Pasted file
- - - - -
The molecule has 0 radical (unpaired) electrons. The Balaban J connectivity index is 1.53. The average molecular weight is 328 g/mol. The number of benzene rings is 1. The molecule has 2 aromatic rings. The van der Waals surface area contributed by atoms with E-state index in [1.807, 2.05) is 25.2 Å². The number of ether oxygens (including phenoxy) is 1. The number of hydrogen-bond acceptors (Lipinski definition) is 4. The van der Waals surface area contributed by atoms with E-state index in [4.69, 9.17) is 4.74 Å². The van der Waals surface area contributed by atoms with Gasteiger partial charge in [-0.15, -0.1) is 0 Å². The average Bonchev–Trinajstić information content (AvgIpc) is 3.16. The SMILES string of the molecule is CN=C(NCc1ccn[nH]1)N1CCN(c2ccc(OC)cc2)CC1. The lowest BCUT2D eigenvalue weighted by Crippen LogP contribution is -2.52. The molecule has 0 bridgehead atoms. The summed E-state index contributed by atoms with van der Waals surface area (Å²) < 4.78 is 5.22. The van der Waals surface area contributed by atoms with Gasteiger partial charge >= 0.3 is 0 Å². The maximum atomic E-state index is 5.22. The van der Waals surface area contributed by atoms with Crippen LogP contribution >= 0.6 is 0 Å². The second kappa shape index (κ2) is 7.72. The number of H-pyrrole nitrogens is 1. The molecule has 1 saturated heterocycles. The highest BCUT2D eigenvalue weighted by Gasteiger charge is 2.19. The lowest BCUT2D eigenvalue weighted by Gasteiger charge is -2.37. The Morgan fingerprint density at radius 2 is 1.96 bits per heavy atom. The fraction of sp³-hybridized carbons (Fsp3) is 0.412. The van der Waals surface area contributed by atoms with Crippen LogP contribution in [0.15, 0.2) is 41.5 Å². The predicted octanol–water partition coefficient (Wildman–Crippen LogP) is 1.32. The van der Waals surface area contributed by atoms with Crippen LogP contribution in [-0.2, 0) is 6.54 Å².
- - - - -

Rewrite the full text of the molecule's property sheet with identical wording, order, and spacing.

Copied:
The molecule has 0 radical (unpaired) electrons. The Balaban J connectivity index is 1.53. The average molecular weight is 328 g/mol. The number of benzene rings is 1. The molecule has 2 aromatic rings. The van der Waals surface area contributed by atoms with E-state index in [1.807, 2.05) is 25.2 Å². The number of ether oxygens (including phenoxy) is 1. The number of hydrogen-bond acceptors (Lipinski definition) is 4. The van der Waals surface area contributed by atoms with E-state index in [4.69, 9.17) is 4.74 Å². The van der Waals surface area contributed by atoms with Gasteiger partial charge in [-0.15, -0.1) is 0 Å². The average Bonchev–Trinajstić information content (AvgIpc) is 3.16. The SMILES string of the molecule is CN=C(NCc1ccn[nH]1)N1CCN(c2ccc(OC)cc2)CC1. The lowest BCUT2D eigenvalue weighted by Crippen LogP contribution is -2.52. The molecule has 0 bridgehead atoms. The summed E-state index contributed by atoms with van der Waals surface area (Å²) < 4.78 is 5.22. The van der Waals surface area contributed by atoms with Gasteiger partial charge >= 0.3 is 0 Å². The maximum atomic E-state index is 5.22. The van der Waals surface area contributed by atoms with Crippen LogP contribution >= 0.6 is 0 Å². The second kappa shape index (κ2) is 7.72. The number of H-pyrrole nitrogens is 1. The molecule has 1 saturated heterocycles. The highest BCUT2D eigenvalue weighted by Gasteiger charge is 2.19. The lowest BCUT2D eigenvalue weighted by Gasteiger charge is -2.37. The Morgan fingerprint density at radius 2 is 1.96 bits per heavy atom. The fraction of sp³-hybridized carbons (Fsp3) is 0.412. The van der Waals surface area contributed by atoms with Crippen LogP contribution in [0.15, 0.2) is 41.5 Å². The predicted octanol–water partition coefficient (Wildman–Crippen LogP) is 1.32. The van der Waals surface area contributed by atoms with Crippen LogP contribution in [-0.2, 0) is 6.54 Å².